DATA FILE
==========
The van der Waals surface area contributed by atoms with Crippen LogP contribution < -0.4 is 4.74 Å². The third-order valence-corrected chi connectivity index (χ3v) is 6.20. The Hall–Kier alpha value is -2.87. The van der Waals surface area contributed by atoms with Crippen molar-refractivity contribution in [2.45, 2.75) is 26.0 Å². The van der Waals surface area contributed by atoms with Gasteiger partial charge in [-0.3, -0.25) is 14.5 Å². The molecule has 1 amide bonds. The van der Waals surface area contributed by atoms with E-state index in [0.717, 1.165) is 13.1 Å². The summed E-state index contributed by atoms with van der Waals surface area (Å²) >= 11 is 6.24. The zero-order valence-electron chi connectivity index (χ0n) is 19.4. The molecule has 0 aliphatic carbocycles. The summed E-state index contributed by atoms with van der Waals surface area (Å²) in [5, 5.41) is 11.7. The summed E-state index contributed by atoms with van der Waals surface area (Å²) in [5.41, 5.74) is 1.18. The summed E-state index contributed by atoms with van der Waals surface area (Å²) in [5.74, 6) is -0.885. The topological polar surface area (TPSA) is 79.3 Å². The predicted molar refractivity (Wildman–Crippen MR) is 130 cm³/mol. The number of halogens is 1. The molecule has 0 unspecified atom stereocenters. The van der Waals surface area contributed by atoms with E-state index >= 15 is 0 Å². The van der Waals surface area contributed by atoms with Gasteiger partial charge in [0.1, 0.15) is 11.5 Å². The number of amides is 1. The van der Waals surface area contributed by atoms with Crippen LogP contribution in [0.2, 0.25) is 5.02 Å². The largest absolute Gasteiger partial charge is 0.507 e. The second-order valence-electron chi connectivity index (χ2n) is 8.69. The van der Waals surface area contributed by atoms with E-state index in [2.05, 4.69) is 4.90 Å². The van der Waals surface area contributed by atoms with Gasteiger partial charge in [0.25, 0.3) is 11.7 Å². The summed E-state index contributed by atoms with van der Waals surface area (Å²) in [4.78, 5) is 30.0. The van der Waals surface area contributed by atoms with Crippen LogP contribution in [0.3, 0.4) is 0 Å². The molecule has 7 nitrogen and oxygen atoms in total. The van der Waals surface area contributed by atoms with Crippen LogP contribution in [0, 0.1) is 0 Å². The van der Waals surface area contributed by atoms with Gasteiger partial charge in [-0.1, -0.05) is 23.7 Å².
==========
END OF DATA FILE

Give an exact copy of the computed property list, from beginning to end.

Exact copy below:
The van der Waals surface area contributed by atoms with Crippen LogP contribution < -0.4 is 4.74 Å². The third-order valence-corrected chi connectivity index (χ3v) is 6.20. The Hall–Kier alpha value is -2.87. The van der Waals surface area contributed by atoms with Crippen molar-refractivity contribution in [2.45, 2.75) is 26.0 Å². The van der Waals surface area contributed by atoms with Gasteiger partial charge in [-0.3, -0.25) is 14.5 Å². The molecule has 1 amide bonds. The van der Waals surface area contributed by atoms with E-state index in [0.717, 1.165) is 13.1 Å². The summed E-state index contributed by atoms with van der Waals surface area (Å²) >= 11 is 6.24. The zero-order valence-electron chi connectivity index (χ0n) is 19.4. The molecule has 0 aliphatic carbocycles. The summed E-state index contributed by atoms with van der Waals surface area (Å²) in [5, 5.41) is 11.7. The summed E-state index contributed by atoms with van der Waals surface area (Å²) in [5.41, 5.74) is 1.18. The summed E-state index contributed by atoms with van der Waals surface area (Å²) in [5.74, 6) is -0.885. The topological polar surface area (TPSA) is 79.3 Å². The predicted molar refractivity (Wildman–Crippen MR) is 130 cm³/mol. The number of halogens is 1. The molecule has 0 unspecified atom stereocenters. The van der Waals surface area contributed by atoms with E-state index >= 15 is 0 Å². The van der Waals surface area contributed by atoms with Gasteiger partial charge in [0.1, 0.15) is 11.5 Å². The number of amides is 1. The van der Waals surface area contributed by atoms with Crippen LogP contribution in [0.2, 0.25) is 5.02 Å². The largest absolute Gasteiger partial charge is 0.507 e. The second-order valence-electron chi connectivity index (χ2n) is 8.69. The van der Waals surface area contributed by atoms with E-state index in [2.05, 4.69) is 4.90 Å². The van der Waals surface area contributed by atoms with Gasteiger partial charge in [0.25, 0.3) is 11.7 Å². The summed E-state index contributed by atoms with van der Waals surface area (Å²) in [4.78, 5) is 30.0. The van der Waals surface area contributed by atoms with Crippen LogP contribution in [0.3, 0.4) is 0 Å². The molecule has 7 nitrogen and oxygen atoms in total. The van der Waals surface area contributed by atoms with Crippen LogP contribution in [0, 0.1) is 0 Å². The van der Waals surface area contributed by atoms with Gasteiger partial charge in [-0.1, -0.05) is 23.7 Å².